Children's brains are built, moment by moment, as they interact with their environment. In the first years of life, more than a million neural connections are formed per second, a rhythm that never repeats itself. This is an incredible opportunity for growth and development, and the quality of a child's early experiences makes a fundamental difference as their brain develops, providing strong or weak foundations for lifelong learning, health, and behavior. Skills such as taking a first step, smiling for the first time, and saying goodbye with your hand are called developmental milestones. Children reach milestones in the way they play, learn, talk, behave, and move (e.g.
crawling and walking). It is mainly the family that provides the care that children need to develop in the early years. However, many parents and other caregivers need support to put this into practice. Therefore, the guide contains four recommendations addressed to caregivers, health professionals and other workers who can help them, as well as policy makers and other stakeholders. The recommendations relate to providing responsive attention and activities for early learning during the first 3 years of life; including responsive care and early learning as part of interventions for optimal nutrition of infants and young children; and integrating interventions Psychosocial Support for Maternal Mental Health in Early Childhood Health and Development Services.
Investing in the early years is one of the smartest things a country can do to eliminate extreme poverty, boost shared prosperity, and create the human capital needed for economies to diversify and grow. Early childhood experiences have a profound impact on brain development, affecting learning, health, behavior and ultimately productivity and income. Enabling young children to achieve their full development potential is a human right and an essential requirement for sustainable development. UNICEF works with governments, business, civil society and academia to strengthen these systems so that children receive the services they need for their development needs, and to ensure that institutions that shape the lives of children and families work together to create an enabling environment for them. This learning is the foundation for your child's development of communication, behavior, social and other skills. For children to reach their full potential, as is their human right, they need medical care and nutrition, protection from harm and a sense of security, opportunities for early learning, and responsive care such as talking, singing and playing with parents and caregivers who love them. In addition, exposure to environmental hazards such as lead in the home can adversely affect a child's health and cause delays in cognitive development.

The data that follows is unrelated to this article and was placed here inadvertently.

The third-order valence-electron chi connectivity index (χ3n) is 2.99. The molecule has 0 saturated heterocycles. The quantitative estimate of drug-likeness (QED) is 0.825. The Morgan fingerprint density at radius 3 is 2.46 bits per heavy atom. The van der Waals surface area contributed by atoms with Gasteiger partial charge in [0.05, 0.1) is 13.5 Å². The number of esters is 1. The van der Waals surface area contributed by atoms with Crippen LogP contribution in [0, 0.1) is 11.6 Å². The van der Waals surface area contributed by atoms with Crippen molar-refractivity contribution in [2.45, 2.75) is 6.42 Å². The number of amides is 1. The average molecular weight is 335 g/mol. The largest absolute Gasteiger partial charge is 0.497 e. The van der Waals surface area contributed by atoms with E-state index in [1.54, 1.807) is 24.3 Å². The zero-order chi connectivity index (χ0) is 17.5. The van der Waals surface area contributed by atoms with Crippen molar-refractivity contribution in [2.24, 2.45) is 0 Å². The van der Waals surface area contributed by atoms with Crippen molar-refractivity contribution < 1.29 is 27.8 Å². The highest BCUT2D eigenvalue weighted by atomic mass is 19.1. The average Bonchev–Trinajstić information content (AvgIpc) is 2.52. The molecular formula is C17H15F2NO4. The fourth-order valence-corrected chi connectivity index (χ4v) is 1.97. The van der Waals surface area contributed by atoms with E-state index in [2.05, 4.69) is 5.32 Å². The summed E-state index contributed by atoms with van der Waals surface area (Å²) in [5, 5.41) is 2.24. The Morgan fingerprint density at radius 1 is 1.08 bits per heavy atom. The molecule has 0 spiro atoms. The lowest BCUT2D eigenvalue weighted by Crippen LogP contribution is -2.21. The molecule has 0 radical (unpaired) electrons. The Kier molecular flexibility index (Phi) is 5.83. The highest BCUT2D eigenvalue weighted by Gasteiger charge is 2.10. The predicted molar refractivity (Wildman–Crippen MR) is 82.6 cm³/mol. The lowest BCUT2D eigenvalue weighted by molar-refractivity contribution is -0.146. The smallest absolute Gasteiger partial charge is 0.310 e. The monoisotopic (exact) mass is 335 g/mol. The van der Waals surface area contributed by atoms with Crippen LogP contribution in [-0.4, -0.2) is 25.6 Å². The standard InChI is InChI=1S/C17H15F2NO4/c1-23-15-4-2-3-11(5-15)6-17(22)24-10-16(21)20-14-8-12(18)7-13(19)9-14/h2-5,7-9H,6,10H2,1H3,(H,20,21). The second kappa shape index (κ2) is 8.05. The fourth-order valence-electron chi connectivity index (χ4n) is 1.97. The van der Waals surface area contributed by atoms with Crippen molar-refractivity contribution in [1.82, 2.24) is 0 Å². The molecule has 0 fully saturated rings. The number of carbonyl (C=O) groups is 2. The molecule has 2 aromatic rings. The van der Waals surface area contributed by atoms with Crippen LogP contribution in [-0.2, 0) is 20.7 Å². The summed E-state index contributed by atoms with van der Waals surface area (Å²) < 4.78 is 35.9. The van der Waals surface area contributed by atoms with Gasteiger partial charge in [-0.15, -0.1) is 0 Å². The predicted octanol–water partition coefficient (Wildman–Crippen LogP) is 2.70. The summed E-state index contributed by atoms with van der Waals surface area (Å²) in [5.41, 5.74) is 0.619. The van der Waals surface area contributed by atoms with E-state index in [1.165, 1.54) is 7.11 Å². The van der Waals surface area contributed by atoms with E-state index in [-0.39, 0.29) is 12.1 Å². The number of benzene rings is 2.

A Comparison of School Readiness Outcomes of Children Randomly Assigned to a Head Start Program and the Program Waiting List shows that parents, grandparents, early childhood care providers, and other caregivers can participate in developmental monitoring which watches how their child grows and changes over time and if their child meets typical developmental milestones by playing, learning, talking, behaving, and moving. These factors and stressors can affect the brain and severely compromise the child's growth and physical, socio-emotional, and cognitive development. The socioeconomic status of young children's families and communities also significantly affects their educational outcomes. Evidence shows that experiences in early and middle childhood are extremely important for a child's healthy development and lifelong learning. Through the Strategic Impact Assessment Fund (SIEF), an initiative funded by the UK's FCDO (Foreign Commonwealth & Development Office) and CIFF (Children's Investment Fund Foundation), the World Bank Group also supports strong early childhood education impact assessments in dozens of countries around the world. Health Minor childhood illnesses such as colds earaches gastroenteritis generally have no long-term effect on development. Promoting optimal child development involves coordinated efforts across health nutrition education child protection social protection systems and beyond.